Albright v. Oliver, 510 U.S. 266 (1994)

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certiorari to the united states court of appeals for the seventh circuit

No. 92-833. Argued October 12, 1993—Decided January 24, 1994

Upon learning that Illinois authorities had issued an arrest warrant charging him with the sale of a substance which looked like an illegal drug, petitioner Albright surrendered to respondent Oliver, a policeman, and was released after posting bond. At a preliminary hearing, Oliver testified that Albright sold the look-alike substance to a third party, and the court found probable cause to bind Albright over for trial. However, the court later dismissed the action on the ground that the charge did not state an offense under state law. Albright then filed this suit under 42 U. S. C. 1983, alleging that Oliver deprived him of substantive due process under the Fourteenth Amendment—his "liberty interest"— to be free from criminal prosecution except upon probable cause. The District Court dismissed on the ground that the complaint did not state a claim under 1983. The Court of Appeals affirmed, holding that prosecution without probable cause is a constitutional tort actionable under 1983 only if accompanied by incarceration, loss of employment, or some other "palpable consequenc[e]."

Held: The judgment is affirmed.

975 F. 2d 343, affirmed.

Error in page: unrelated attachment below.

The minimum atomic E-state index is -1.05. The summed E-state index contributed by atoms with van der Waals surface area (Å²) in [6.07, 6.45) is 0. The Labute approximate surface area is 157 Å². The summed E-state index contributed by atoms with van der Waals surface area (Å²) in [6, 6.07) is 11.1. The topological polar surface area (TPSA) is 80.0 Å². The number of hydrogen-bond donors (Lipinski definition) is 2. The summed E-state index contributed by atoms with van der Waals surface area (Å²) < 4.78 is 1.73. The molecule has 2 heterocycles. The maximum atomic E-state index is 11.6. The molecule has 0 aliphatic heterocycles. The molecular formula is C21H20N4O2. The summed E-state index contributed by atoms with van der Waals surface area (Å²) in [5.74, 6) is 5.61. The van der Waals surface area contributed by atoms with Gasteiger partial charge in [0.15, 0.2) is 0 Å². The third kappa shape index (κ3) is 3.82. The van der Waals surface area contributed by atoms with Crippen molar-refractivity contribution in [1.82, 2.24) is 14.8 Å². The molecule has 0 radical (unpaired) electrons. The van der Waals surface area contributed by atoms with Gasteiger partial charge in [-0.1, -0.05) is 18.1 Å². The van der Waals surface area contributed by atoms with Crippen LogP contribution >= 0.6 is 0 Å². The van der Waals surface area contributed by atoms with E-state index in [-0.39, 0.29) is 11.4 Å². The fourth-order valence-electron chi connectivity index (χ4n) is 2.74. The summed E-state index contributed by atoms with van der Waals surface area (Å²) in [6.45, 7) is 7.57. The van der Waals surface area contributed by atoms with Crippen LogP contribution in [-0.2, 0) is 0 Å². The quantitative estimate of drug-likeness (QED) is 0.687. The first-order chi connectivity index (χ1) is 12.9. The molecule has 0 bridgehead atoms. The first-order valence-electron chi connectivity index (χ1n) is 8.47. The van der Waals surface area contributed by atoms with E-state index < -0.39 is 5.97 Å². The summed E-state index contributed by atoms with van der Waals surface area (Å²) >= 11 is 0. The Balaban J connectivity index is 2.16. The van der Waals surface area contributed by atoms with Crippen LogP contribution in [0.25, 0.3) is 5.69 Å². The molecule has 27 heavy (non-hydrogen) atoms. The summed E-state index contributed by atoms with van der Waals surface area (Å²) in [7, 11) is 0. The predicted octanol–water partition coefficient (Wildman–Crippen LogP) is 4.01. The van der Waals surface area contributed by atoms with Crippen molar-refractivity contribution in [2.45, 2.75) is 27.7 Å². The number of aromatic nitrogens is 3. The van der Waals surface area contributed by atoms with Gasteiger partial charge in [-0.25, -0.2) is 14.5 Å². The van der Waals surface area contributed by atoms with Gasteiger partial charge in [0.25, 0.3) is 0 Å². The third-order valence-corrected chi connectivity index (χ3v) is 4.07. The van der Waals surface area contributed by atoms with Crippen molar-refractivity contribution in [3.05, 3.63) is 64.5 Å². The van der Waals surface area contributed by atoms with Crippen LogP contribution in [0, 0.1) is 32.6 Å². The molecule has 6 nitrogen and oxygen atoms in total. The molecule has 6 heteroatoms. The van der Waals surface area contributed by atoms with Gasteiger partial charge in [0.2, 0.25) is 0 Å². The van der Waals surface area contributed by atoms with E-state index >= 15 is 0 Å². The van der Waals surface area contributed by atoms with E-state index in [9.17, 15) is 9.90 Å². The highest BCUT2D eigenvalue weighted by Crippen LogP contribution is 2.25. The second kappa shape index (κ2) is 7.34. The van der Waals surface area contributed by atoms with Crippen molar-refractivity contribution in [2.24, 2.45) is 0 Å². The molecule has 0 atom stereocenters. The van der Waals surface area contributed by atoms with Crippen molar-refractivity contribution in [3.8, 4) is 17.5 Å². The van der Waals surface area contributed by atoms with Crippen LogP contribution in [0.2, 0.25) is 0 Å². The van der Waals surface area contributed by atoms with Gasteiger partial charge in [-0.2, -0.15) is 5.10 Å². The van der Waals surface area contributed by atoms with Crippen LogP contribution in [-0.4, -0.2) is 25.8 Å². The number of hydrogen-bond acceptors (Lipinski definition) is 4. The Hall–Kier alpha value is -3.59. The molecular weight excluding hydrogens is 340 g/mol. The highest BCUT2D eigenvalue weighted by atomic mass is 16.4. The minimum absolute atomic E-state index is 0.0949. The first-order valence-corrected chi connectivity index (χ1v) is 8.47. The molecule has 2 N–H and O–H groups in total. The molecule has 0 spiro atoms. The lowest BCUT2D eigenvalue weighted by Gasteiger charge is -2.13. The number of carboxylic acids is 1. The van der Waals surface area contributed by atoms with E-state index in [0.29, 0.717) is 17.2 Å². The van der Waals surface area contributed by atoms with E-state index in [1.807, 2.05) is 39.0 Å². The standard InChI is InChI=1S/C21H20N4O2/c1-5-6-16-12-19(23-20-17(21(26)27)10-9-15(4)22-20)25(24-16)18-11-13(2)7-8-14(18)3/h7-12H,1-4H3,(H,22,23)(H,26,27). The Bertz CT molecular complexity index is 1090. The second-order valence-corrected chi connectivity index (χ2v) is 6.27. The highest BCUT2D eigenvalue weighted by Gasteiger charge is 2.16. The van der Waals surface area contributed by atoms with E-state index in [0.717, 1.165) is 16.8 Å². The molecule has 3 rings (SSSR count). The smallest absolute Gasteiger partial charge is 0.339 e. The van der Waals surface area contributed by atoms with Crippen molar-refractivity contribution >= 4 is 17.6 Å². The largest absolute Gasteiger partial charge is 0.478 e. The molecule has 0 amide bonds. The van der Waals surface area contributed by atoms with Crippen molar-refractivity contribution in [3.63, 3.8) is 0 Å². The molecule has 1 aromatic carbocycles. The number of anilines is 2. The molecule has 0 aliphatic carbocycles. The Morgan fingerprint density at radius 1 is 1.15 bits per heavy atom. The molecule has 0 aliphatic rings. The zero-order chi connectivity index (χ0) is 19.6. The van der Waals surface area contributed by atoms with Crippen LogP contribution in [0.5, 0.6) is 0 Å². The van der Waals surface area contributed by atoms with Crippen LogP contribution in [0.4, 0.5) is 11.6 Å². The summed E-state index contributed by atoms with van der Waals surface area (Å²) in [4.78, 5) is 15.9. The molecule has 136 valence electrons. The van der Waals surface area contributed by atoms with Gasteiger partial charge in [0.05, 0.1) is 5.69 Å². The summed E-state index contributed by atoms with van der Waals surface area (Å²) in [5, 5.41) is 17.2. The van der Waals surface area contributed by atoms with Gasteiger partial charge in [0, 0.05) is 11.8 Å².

Chief Justice Rehnquist, joined by Justice O'Connor, Justice Scalia, and Justice Ginsburg, concluded that Albright's claimed right to be free from prosecution without probable cause must be judged under the Fourth Amendment, and that substantive due process, with its "scarce and open-ended" "guideposts for responsible decision-making," Collins v. Harker Heights, 503 U. S. 115, 125, can afford Albright no relief. Where a particular Amendment "provides an explicit textual source of constitutional protection" against a particular sort of government behavior, "that Amendment, not the more generalized notion of 'substantive due process,' must be the guide for analyzing" such a claim. Graham v. Connor, 490 U. S. 386, 395. The Fourth Amendment addresses the matter of pretrial deprivations of liberty, and the Court has noted that Amendment's relevance to the liberty deprivations that go hand in hand with criminal prosecutions. See Gerstein v. Pugh, 420 U. S. 103, 114. The Court has said that the accused is not "entitled to judicial oversight or review of the decision to prosecute." Id., at 118-

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